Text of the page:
SUPERIOR, Colo. — Elsie Chavez spent 20 months after the Marshall Fire waiting to return home, back to the area where she played when she was a kid. Multiple generations of her family has lived in Original Town part of Superior.
The Marshall Fire, the most destructive fire in Colorado history, destroyed her home and a thousand others when it burned through Boulder County in December 2021. Elsie's son Ted also lost his home, as well as her sister Carmen.
"I’m still in shock I think, waiting all this time and then finally it got here," said Chavez.
Elsie opted for a modular home. She was able to customize the design from top to bottom. On Friday, it was installed in two pieces after it arrived from Nebraska.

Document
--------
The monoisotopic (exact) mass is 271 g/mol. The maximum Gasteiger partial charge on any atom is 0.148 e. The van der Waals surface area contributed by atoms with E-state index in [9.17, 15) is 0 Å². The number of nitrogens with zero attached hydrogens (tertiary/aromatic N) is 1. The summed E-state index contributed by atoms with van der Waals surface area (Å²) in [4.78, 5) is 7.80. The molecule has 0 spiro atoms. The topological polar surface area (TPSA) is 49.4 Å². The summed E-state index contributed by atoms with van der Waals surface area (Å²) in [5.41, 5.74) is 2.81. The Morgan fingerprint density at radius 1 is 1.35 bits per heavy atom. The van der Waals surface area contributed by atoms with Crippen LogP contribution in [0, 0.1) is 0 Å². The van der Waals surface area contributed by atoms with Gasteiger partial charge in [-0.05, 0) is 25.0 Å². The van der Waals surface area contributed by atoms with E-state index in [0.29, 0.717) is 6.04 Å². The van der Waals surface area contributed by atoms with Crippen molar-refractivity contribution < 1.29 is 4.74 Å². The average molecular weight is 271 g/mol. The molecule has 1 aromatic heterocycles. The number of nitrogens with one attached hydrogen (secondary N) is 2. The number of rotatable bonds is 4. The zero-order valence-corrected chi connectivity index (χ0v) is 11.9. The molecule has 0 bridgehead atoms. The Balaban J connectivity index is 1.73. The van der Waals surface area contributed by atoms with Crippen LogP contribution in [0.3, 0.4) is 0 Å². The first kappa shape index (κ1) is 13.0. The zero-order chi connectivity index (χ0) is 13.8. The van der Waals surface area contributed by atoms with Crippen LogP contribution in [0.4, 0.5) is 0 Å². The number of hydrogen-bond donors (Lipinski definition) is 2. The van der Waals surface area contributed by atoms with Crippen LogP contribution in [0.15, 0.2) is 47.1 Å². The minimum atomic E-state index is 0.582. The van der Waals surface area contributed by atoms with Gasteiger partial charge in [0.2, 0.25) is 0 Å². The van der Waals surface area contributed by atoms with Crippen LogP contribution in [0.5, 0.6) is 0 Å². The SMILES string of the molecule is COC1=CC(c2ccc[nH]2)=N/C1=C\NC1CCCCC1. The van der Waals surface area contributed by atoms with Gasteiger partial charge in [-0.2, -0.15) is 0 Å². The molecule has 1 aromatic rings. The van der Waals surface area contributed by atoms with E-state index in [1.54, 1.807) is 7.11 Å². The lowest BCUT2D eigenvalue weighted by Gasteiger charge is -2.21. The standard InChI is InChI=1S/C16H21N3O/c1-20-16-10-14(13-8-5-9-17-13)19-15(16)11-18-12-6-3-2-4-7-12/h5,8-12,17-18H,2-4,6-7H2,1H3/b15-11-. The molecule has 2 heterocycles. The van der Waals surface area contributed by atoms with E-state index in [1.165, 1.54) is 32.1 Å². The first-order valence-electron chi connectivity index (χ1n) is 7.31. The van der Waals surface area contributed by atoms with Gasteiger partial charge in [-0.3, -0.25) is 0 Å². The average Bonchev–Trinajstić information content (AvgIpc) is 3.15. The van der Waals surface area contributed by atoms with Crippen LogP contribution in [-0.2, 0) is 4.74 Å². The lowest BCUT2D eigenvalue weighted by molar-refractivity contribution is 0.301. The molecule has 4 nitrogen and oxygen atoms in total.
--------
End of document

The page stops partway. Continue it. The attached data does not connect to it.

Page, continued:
"I’m happy. I’m excited. I know I am going to get in," said Chavez.
She has to wait for a certificate of occupancy, issued from the town of Superior, before she is allowed to move back in. She hopes it will happen by the end of next month.
"This is my house. So, I feel better you know," said Elsie. "I feel excited. I feel fortunate that we are coming home."
Elsie's son received his home in May. His was the first to arrive. Elsie's sister was second in line. Elsie was the last one, for now.
In total, they lost five homes. Some of them, however, were vacant at the time.
"Like I tell my sister, this is our healing year. We are going to heal now and it’s going to be better for us," said Elsie.
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